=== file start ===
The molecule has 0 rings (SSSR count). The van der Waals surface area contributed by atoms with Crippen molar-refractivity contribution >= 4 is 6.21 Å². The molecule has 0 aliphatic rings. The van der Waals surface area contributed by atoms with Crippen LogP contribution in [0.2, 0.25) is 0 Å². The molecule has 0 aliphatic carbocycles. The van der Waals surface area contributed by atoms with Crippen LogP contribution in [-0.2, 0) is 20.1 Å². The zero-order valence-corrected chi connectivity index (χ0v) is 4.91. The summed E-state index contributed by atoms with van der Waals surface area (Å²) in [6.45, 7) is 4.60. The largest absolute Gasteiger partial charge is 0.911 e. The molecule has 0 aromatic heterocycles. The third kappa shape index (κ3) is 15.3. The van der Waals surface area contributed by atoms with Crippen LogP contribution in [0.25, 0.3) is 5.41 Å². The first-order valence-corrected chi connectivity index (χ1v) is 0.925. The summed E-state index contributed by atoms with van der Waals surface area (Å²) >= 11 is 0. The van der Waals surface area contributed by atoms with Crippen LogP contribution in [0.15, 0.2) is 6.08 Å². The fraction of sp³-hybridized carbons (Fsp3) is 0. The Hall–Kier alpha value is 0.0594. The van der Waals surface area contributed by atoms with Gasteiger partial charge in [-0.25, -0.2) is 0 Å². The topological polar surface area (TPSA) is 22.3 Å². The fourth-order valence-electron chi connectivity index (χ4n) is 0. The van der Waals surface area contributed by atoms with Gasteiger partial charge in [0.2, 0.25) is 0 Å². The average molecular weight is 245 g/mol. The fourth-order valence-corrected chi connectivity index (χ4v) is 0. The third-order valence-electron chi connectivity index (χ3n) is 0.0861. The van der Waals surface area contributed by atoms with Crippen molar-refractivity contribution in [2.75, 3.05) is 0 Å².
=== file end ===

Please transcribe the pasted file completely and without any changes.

The molecule has 0 rings (SSSR count). The van der Waals surface area contributed by atoms with Crippen molar-refractivity contribution >= 4 is 6.21 Å². The molecule has 0 aliphatic rings. The van der Waals surface area contributed by atoms with Crippen LogP contribution in [0.2, 0.25) is 0 Å². The molecule has 0 aliphatic carbocycles. The van der Waals surface area contributed by atoms with Crippen LogP contribution in [-0.2, 0) is 20.1 Å². The zero-order valence-corrected chi connectivity index (χ0v) is 4.91. The summed E-state index contributed by atoms with van der Waals surface area (Å²) in [6.45, 7) is 4.60. The largest absolute Gasteiger partial charge is 0.911 e. The molecule has 0 aromatic heterocycles. The third kappa shape index (κ3) is 15.3. The van der Waals surface area contributed by atoms with Crippen LogP contribution in [0.25, 0.3) is 5.41 Å². The first-order valence-corrected chi connectivity index (χ1v) is 0.925. The summed E-state index contributed by atoms with van der Waals surface area (Å²) >= 11 is 0. The van der Waals surface area contributed by atoms with Crippen LogP contribution in [0.15, 0.2) is 6.08 Å². The fraction of sp³-hybridized carbons (Fsp3) is 0. The Hall–Kier alpha value is 0.0594. The van der Waals surface area contributed by atoms with Gasteiger partial charge in [-0.25, -0.2) is 0 Å². The topological polar surface area (TPSA) is 22.3 Å². The fourth-order valence-electron chi connectivity index (χ4n) is 0. The van der Waals surface area contributed by atoms with Gasteiger partial charge in [0.2, 0.25) is 0 Å². The average molecular weight is 245 g/mol. The fourth-order valence-corrected chi connectivity index (χ4v) is 0. The third-order valence-electron chi connectivity index (χ3n) is 0.0861. The van der Waals surface area contributed by atoms with Crippen molar-refractivity contribution in [2.75, 3.05) is 0 Å².